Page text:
Fertilizing or treating lawn where chickens roam?

Discussion in 'Feeding & Watering Your Flock' started by egglady, May 25, 2008.

  1. egglady

    egglady Out Of The Brooder

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    Nov 24, 2007
    Southcentral PA
    I let my chickens out periodically to forage on my acre lot. The lawn area right around the house badly needs a weed & fertilizer treatment (the chickens eat all my flowers but not enough of the weeds :mad:)

    I'd probably use Scotts granulated products for the weeds, and then (at a later date) Miracle-Gro lawn food that gets sprayed on with a hose attachment.

    I was wondering how long I should keep the chickens off the lawn after treatment? I'm especially concerned about the weed-killer granules and how long it takes them to completely absorb into the ground.

    Anybody else treated their lawn?
     
  2. Hangin Wit My Peeps

    Hangin Wit My Peeps AutumnBreezeChickens.com

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    Apr 20, 2008
    Birnamwood, Wisconsin
    I would NOT treat my lawn with fertilizer if you have chickens. I know it kills birds so it will most likely do harm to your chickens. Do research on it first. I know we would not do it.
     
  3. happyhen

    happyhen Chillin' With My Peeps

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    May 8, 2008
    Northeastern Ohio
    I would never think about letting my chicks out on a treated lawn.... or my dog, or my kids (when they were younger).

    They are just now starting to make a connection between health problems in dogs (increases in tumors, allergies, etc.) with lawn care products.

    Why risk the health of your animals for a "nice" lawn? JMO.
     
  4. d.k

    d.k red-headed stepchild

    * I'd contact Scott's and ask to be darn positive! Their number is on all their stuff. I pull weeds or use organics or mulch em or ignore em usually. I know Round-up is SUPPOSED to break down in 2 weeks, but ya gotta wonder how it is that you still don't get weeds for up to a year or more!!!! There's also a site o/l that has tested most of this stuff for some breakdown estimates--and what the stuff breaks down INTO but I can't remember the name of it. Wish I did, I want to know about those neat plant moisture crystals.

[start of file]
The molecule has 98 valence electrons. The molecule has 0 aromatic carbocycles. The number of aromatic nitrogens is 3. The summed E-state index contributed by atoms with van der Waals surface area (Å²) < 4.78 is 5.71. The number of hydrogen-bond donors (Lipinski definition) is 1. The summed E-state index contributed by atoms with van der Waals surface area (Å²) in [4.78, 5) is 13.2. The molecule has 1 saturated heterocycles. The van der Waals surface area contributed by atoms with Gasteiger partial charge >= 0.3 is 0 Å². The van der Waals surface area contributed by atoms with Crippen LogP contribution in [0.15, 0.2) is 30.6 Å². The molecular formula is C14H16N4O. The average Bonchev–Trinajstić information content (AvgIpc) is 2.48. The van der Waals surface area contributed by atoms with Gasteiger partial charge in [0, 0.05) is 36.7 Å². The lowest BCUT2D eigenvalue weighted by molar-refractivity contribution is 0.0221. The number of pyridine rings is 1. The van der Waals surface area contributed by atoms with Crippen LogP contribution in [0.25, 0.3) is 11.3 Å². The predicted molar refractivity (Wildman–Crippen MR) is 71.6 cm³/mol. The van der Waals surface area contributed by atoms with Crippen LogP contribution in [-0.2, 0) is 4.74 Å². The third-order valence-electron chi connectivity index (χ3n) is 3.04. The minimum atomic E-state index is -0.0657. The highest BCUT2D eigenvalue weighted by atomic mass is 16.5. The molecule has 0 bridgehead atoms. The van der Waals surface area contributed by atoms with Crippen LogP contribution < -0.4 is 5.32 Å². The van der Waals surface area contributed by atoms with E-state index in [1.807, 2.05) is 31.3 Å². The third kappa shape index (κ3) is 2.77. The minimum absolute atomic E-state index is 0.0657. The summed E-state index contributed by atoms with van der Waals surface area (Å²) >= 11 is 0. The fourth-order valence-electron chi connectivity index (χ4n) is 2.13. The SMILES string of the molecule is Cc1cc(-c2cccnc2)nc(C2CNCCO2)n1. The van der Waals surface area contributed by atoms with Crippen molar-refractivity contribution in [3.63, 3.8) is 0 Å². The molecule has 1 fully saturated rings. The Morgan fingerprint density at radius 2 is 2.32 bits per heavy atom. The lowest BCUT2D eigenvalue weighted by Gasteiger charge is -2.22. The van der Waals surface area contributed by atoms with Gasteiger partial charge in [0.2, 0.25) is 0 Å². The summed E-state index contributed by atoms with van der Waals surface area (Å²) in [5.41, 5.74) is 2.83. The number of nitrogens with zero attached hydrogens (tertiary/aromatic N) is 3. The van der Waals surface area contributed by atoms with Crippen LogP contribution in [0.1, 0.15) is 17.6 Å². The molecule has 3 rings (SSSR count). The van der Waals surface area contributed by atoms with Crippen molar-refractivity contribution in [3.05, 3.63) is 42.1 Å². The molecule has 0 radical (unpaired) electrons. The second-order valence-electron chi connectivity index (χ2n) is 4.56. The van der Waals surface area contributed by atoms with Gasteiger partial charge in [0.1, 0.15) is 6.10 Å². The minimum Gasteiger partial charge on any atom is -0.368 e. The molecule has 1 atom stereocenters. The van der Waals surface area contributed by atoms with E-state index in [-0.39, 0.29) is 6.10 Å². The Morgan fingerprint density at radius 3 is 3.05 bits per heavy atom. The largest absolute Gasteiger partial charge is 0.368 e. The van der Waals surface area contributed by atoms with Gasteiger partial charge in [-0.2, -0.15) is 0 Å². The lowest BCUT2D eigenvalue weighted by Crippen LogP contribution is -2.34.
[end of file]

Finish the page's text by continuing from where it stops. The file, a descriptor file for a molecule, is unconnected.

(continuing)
Last edited: May 25, 2008
  5. kees

    kees Chillin' With My Peeps

    Feb 5, 2008
    Watered down chicken poop is the best fertilizer for your lawn but I wouldn't use any weed killer. I'm afraid the only safe things for your birds, especially if you intend to eat their eggs or meat is to weed by hand. It's a real pain but the safest thing to do. You can also try using corn gluten meal which is safe. Horses eat it. It is sold in feed stores. Unfortunately it won't kill any existing weeds but helps a bit in keeping new ones from coming back up. Even then, ya gotta weed!
     
  6. New chicken family

    New chicken family Out Of The Brooder

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    May 6, 2007
    Madison WI
    We have chosen to do NO herbacide or fertilizer. We recently applied corn gluten, The chickens eat it!
    The grass - no weeds in our lawn are everywhere!!!!
    Oh well.....
    Better healthy than "pretty".....[​IMG]
     
  7. d.k

    d.k red-headed stepchild

    * Corn gluten helps quite a bit actually, but can take time to show real results-- about 2 years of spring and fall application according to studies. Also, mousey type critters like it since it's a corn product so you have to have it kept in critterproof cans or something.
     
  8. NoSpringChick

    NoSpringChick Chillin' With My Peeps

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    Apr 15, 2008
    SE PA
    My weeds are the same color as my lawn; it looks great!

    Bonus....Weed flowers are the prettiest!
     
  9. d.k

    d.k red-headed stepchild

    * Know what you mean-- I usually pull the weeds that quickly get taller than the grass, other than that, if the weed's color isn't too different and it's not too woody, regular overseeding with good grass seed and compost tea USUALLY satifies me. [​IMG]
     
  10. jaku

    jaku Chillin' With My Peeps

    Does the same go for fertilizer as well, or just the weed killers? I've got the chicken poo going as well, but fertilizing with that is REALLY tough compared to a broadcast spreader.
     

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